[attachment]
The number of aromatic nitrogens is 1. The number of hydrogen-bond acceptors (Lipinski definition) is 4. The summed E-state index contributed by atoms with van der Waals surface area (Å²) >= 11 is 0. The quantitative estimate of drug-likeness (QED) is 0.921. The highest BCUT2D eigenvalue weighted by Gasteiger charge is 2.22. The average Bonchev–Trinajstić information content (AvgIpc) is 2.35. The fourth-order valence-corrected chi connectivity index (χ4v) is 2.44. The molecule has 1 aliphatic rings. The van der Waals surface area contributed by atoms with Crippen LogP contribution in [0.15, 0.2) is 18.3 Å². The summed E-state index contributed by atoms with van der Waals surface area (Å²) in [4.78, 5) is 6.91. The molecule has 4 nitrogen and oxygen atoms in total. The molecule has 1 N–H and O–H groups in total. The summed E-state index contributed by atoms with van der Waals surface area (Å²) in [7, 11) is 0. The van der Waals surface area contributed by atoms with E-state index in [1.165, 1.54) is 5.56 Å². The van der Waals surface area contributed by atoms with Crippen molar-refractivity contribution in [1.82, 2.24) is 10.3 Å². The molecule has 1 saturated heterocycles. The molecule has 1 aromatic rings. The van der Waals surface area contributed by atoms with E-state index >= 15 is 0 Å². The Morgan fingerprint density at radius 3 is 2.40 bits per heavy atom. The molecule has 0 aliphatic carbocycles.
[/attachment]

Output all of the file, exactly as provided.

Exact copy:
The number of aromatic nitrogens is 1. The number of hydrogen-bond acceptors (Lipinski definition) is 4. The summed E-state index contributed by atoms with van der Waals surface area (Å²) >= 11 is 0. The quantitative estimate of drug-likeness (QED) is 0.921. The highest BCUT2D eigenvalue weighted by Gasteiger charge is 2.22. The average Bonchev–Trinajstić information content (AvgIpc) is 2.35. The fourth-order valence-corrected chi connectivity index (χ4v) is 2.44. The molecule has 1 aliphatic rings. The van der Waals surface area contributed by atoms with Crippen LogP contribution in [0.15, 0.2) is 18.3 Å². The summed E-state index contributed by atoms with van der Waals surface area (Å²) in [4.78, 5) is 6.91. The molecule has 4 nitrogen and oxygen atoms in total. The molecule has 1 N–H and O–H groups in total. The summed E-state index contributed by atoms with van der Waals surface area (Å²) in [7, 11) is 0. The van der Waals surface area contributed by atoms with E-state index in [1.165, 1.54) is 5.56 Å². The van der Waals surface area contributed by atoms with Crippen molar-refractivity contribution in [1.82, 2.24) is 10.3 Å². The molecule has 1 saturated heterocycles. The molecule has 1 aromatic rings. The van der Waals surface area contributed by atoms with E-state index >= 15 is 0 Å². The Morgan fingerprint density at radius 3 is 2.40 bits per heavy atom. The molecule has 0 aliphatic carbocycles.